The home of the Green and Blue will temporarily transform into the home of the Delta blues Feb. 20-22 as an annual event celebrating this uniquely American musical form amps up into a full-blown festival.
The Mississippi Blues Legends Festival at FGCU offers not just a chance to enjoy an outdoor concert of soul-stirring, hip-swaying music from the Deep South played by established artists from Clarksdale, Miss. Presented by the Honors College, it’s also an opportunity to learn — about the past and present of Delta blues and about the musicians keeping alive the tradition of sizzling slide guitars and passionate singing. An expert lecture Feb. 20 sets the stage the day before the concert, and a musicians’ symposium follows the day after it. Events all are free, and the public is welcome to join the campus community.
“The main goal is to bring professional Mississippi Delta musicians to perform their music live for the FGCU community and also have associated academic programming that helps contextualize and teach about the role the blues has played in American history and culture,” says festival organizer and Honors College Director Clay Motley, who researches the blues.
According to allmusic.com, the style was the first African-American, guitar-dominated music to be recorded, in the late 1920s.
An associate professor of English, Motley studies American popular music genres and is writing a book on the music history of Clarksdale. He often travels to Mississippi to conduct research and over time has forged connections with blues musicians there. This is the third year he has organized a campus concert showcasing Clarksdale bluesmen. This year’s bill, kicking off at 5 p.m. Feb. 21 on the Library Lawn, features The New Delta Jukes, Anthony “Big A” Sherrod, Lucious Spiller and Stan Street.
“I got the idea once I arrived at FGCU to bring some Delta blues musicians to campus to show the FGCU community what this type of music is like,” Motley says. “It is one of the most influential and important styles of American music, and it is still being played every day in the Delta. However, most FGCU students — and Southwest Florida generally — are not very aware of this music and its cultural significance.”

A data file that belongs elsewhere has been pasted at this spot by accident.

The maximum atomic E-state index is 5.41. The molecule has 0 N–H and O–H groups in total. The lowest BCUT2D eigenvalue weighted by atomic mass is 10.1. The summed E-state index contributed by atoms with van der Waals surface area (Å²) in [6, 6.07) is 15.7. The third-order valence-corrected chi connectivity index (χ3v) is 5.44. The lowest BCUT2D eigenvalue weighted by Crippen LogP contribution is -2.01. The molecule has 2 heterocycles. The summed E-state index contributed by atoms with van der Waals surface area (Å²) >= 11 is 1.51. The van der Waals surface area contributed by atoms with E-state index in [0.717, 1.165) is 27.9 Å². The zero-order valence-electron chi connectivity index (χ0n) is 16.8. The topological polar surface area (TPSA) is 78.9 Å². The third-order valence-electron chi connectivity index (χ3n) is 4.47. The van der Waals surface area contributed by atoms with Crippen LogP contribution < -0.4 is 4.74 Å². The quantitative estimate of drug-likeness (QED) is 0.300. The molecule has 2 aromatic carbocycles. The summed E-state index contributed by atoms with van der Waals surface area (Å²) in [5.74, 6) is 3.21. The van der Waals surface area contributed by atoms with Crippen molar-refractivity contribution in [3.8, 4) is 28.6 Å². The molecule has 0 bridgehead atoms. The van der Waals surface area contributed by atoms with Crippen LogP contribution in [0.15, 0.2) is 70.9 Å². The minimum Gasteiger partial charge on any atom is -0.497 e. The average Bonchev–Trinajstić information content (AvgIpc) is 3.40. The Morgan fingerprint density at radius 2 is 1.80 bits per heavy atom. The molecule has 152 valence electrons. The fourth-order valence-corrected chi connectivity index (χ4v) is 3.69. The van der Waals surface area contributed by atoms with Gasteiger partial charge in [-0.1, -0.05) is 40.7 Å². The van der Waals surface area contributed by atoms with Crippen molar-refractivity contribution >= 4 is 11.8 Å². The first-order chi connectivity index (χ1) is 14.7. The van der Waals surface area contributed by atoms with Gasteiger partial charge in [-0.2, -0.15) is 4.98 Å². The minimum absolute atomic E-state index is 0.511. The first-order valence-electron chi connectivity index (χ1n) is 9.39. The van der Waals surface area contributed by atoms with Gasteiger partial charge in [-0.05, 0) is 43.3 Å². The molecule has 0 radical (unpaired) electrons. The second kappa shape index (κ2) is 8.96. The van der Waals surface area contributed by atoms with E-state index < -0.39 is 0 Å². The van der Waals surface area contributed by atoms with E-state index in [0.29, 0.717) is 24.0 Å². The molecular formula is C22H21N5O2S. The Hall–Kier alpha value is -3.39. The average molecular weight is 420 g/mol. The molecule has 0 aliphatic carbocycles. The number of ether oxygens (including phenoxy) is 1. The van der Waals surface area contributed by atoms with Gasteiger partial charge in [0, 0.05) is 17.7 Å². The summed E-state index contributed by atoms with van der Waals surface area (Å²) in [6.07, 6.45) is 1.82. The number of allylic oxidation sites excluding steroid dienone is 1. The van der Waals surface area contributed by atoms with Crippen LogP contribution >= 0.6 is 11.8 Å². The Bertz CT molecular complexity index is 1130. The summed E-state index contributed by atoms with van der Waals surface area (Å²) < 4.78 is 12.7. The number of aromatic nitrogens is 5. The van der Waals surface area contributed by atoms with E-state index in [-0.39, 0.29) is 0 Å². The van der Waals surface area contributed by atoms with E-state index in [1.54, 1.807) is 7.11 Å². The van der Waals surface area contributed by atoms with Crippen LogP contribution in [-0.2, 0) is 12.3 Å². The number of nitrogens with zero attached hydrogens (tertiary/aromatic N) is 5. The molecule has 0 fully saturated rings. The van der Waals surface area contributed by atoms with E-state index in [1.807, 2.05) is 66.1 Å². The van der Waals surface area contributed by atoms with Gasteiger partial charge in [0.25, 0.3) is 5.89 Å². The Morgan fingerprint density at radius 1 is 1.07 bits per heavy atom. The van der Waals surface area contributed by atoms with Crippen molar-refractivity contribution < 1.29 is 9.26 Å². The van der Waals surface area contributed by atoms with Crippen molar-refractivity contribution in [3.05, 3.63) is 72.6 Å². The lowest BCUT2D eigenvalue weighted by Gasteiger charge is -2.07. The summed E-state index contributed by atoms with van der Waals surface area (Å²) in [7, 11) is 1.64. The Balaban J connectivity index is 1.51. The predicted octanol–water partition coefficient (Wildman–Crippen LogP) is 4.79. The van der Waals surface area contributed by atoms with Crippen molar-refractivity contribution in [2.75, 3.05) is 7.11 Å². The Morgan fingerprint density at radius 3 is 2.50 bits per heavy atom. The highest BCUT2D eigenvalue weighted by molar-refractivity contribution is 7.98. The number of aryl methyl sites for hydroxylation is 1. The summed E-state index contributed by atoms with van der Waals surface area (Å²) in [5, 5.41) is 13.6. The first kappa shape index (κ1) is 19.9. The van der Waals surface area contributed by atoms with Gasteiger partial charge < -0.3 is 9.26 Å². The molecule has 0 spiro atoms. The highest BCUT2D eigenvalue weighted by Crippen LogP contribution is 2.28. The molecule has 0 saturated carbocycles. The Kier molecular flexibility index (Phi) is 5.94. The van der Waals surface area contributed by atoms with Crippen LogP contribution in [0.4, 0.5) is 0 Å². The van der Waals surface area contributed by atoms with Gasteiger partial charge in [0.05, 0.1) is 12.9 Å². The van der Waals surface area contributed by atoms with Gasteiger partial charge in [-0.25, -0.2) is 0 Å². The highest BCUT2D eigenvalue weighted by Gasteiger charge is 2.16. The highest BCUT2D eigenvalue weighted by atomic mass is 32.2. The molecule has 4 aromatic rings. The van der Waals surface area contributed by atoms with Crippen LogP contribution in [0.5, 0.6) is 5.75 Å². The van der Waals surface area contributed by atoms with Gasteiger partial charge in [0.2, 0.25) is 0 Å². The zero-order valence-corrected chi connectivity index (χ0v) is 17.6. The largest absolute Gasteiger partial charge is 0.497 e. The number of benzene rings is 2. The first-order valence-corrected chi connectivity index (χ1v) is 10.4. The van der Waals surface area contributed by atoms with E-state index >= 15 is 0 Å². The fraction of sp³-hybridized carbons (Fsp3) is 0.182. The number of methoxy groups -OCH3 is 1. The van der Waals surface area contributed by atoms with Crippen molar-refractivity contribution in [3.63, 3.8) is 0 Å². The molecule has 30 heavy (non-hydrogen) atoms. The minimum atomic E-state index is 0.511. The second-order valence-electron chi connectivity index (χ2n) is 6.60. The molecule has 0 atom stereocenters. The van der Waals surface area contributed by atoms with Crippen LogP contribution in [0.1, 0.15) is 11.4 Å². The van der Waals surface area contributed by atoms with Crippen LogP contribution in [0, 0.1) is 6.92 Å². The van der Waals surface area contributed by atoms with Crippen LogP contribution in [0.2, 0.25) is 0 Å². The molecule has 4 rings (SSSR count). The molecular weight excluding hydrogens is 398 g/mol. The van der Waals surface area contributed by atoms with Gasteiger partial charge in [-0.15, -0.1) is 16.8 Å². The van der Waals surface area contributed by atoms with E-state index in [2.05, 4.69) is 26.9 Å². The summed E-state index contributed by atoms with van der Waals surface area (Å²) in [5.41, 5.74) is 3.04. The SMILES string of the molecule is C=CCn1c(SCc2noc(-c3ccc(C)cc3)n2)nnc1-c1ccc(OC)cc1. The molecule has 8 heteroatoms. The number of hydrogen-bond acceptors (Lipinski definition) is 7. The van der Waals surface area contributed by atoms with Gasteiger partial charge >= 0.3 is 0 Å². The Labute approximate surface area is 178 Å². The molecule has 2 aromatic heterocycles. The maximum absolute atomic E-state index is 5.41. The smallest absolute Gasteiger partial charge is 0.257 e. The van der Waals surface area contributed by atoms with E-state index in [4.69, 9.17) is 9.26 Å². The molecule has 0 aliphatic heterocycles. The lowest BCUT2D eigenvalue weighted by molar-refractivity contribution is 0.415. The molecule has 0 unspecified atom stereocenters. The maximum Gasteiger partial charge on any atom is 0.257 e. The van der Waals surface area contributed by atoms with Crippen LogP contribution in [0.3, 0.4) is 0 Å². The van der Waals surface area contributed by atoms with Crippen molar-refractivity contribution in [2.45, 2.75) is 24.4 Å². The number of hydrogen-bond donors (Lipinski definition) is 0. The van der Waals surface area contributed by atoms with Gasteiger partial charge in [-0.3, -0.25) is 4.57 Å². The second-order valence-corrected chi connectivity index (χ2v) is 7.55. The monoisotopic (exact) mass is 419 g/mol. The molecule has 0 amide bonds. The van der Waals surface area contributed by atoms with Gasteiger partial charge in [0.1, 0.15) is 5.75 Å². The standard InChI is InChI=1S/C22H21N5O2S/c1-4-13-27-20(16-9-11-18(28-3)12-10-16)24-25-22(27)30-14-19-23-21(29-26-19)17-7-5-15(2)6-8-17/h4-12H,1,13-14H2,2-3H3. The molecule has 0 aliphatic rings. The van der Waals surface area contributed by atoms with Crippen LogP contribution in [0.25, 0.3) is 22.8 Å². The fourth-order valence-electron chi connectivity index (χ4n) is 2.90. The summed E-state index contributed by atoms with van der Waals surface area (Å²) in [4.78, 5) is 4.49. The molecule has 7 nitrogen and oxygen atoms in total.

New to the event this year: Gator John’s BBQ Food Truck and Fort Myers Brewing Co. will supply food and drink for purchase — by concertgoers 21 and older when it comes to the local craft brewer’s drafts (IDs required). Chairs will be available on the lawn, and parking is in Garage 3 or Lot 5.
Before enjoying the blues, brews and barbecue al fresco, learn more about the roots and evolution of the music during a lecture and discussion at 5:30 p.m. Feb. 20 in Cohen Center Room 213. Adam Gussow, a professor of English and Southern studies at the University of Mississippi, will present “Whose Blues? Black Blueism, Blues Universalism and the State of the Music Today.” An accomplished blues harmonica player and music scholar, he has written several books about the genre, including the award-winning “Beyond the Crossroads: The Devil and the Blues Tradition.”
Gussow will join musicians from the concert for a symposium concluding the three-day blues bash at noon Feb. 22 in Sugden Hall Room 110. “They will talk about their lives, music and the significance of the blues in an interactive forum,” Motley says.